However, I do agree that many MBAs are lacking in value. Getting an MBA to check a box is a concerning phenomenon and part of the cause of so much tuition inflation. My old roommate, who is a very smart guy, is currently getting a part-time MBA from St Francis. I originally assumed the small D-1 basketball school out east, which seemed odd as he lives in Chicago, but fair enough. But no, University of St Francis in Joliet. I can’t see him extracting value from that, and it was largely motivated by a colleague (not manager) at the Big 4 firm he works at telling him an MBA is “something he should do”.  MBAs should provide extra skill sets and growth opportunities, a professional network, and exit opportunities. It should not be just another certificate, which is what many are starting to feel like

rocket surgeon

  • All American
  • *****
  • Posts: 1767
  • NA of course
Re: College Endowments
« Reply #35 on: January 06, 2019, 02:19:49 PM »
Actually, what Crash said was: "getting  an MBA from anything less than the top 20 program is a waste of time"

Based on personal experience, not just with my daughter but with CEOs and other "important folks" that I know, I happen to disagree strongly that an MBA from the 21st-best or 100th-best program is automatically a "waste of time."

If he had made an argument similar to yours -- that my daughter might have gotten better opportunities with an MBA from Wharton -- I wouldn't disagree with that. But that's not what Crash said. He said a degree from any non-Wharton-ish institution is a "waste of time."

He's obviously wrong, as every CEO of every major corporation, every high-level politician, every university president, etc, did not come from a top-20 MBA program. The programs they went through obviously were not "a waste of time."

I like Crash, we agree on much and we have had many friendly conversations, and I probably should have said all I had to say in a PM to him. But when you come out with an easily disproven generalization worded as strongly as his comment was, you have to expect some blowback.


so much for me trying to keep you from cutting yourself again

theBabyDavid

  • Scholarship Player
  • **
  • Posts: 78
  • pretty stinkin' cute
Re: College Endowments
« Reply #36 on: January 06, 2019, 03:59:17 PM »
Let me put it this way - the skills I learned in running an enterprise were not necessarily from the MBA classroom but, rather, in the day in/day out immersion in the cultures of two exceptionally well run organizations. The classroom exercise provided perspective on how to frame problems then make effective decisions for the ultimate test of working in a company.

I would contrast that with what is needed to perform as an engineer. The classroom material was crucial for mastering the challenges of the lab, the production floor, and the field.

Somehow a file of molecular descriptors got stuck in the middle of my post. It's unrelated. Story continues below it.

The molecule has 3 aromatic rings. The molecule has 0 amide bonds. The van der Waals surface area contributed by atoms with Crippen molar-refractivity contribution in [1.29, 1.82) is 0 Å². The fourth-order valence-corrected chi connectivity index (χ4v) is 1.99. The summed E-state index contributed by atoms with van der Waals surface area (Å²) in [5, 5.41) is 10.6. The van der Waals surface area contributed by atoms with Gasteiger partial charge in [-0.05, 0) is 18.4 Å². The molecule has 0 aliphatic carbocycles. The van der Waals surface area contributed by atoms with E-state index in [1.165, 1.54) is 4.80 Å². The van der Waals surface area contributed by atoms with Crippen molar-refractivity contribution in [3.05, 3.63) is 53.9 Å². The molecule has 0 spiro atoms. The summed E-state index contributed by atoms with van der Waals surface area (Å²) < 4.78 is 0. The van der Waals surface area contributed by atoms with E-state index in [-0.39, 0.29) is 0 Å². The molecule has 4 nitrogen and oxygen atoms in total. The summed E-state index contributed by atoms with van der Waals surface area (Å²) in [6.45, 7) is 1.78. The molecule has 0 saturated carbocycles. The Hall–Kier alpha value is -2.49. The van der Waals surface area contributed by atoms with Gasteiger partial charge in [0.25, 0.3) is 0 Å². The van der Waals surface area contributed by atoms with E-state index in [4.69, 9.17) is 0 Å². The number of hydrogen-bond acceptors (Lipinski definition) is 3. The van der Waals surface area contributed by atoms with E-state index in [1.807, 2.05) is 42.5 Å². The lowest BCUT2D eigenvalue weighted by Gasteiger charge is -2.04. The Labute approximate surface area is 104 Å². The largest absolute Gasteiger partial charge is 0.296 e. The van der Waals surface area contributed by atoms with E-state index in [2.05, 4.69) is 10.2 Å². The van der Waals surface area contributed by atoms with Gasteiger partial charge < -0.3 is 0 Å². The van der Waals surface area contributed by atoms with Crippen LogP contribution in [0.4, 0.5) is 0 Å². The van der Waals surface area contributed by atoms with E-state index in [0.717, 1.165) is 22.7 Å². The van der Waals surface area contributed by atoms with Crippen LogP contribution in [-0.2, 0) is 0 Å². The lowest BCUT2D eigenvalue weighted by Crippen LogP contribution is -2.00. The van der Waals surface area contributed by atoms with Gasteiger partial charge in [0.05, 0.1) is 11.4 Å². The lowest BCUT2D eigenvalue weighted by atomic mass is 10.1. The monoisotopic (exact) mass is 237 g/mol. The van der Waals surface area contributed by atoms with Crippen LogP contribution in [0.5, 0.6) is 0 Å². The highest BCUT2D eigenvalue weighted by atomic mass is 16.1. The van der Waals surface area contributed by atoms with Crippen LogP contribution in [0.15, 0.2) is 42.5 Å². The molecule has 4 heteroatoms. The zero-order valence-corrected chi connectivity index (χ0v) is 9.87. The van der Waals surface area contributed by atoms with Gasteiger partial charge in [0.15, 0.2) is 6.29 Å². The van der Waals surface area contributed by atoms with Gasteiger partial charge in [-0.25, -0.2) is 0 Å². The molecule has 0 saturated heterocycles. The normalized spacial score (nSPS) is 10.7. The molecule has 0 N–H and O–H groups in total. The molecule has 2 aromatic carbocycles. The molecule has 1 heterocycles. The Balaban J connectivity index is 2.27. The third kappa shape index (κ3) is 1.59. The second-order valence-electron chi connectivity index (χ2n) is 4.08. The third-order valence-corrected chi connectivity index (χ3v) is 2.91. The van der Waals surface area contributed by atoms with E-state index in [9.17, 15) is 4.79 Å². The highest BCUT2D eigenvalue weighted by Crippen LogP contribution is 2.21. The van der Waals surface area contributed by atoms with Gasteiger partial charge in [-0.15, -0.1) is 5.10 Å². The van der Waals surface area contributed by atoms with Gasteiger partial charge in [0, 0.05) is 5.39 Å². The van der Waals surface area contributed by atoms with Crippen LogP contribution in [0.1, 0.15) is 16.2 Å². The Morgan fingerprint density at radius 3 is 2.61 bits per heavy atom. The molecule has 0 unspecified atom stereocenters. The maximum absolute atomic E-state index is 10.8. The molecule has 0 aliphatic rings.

An engineering degree is essential; the business degree is far less relevant to long-term success. It is far more certain that a degreed engineer will find success than the non-engineering degreed individual. A business degree isn't particularly essential for success in the business world.

 
"I don't care what Chick says, my mom's a babe" 

theBabyDavid

theBabyDavid

  • Scholarship Player
  • **
  • Posts: 78
  • pretty stinkin' cute
Re: College Endowments
« Reply #37 on: January 06, 2019, 04:21:19 PM »
Brother David, I totally disagree. I have an undergrad from Marquette in Journalism and an MBA from Loyola Chicago (aka The University of Sister Jean). My Loyola MBA made an incredible difference. Loyola is very good but not Top 20. Without the MBA laid atop my skills and network, No way I’d be where I am.

Perhaps where we agree is than an MBA from a run of the mill school is not going to change someone’s fortunes who has no experience or no network. If you are doing an MBA only for a credential, maybe we are more in agreement than I’d admit.

Nashville,

Let me first say that getting an MBA isn't a waste of time. People going at night or on-line to get a credential seems to be ticket punching. I question the motive or at the very least the effectiveness of their exercise.

On-line or night classes do not offer the impact of team-based learning which is the norm at top MBA programs. And that network pays dividends in spades over time. There is no way on-line learning or part-time platforms can replicate that dynamic.

If people are looking to expand their knowledge base and add tools to the personal portfolio I would argue that getting an skills-based advanced degree is far more useful. Getting a masters in biology, chemistry, finance, statistics, etc... is far more effective for improving one's skills and isn't as dependent on brand or marquee as the more comprehensive MBA program.

MBAs from the top programs provide access to leading corpporations and financial institutions. If that isn't important to an individual then don't bother trying to get in. But I would strongly encourage those who go after an MBA to ask themselves if an advanced technical skills degree would not be more effective for facilitating career performance.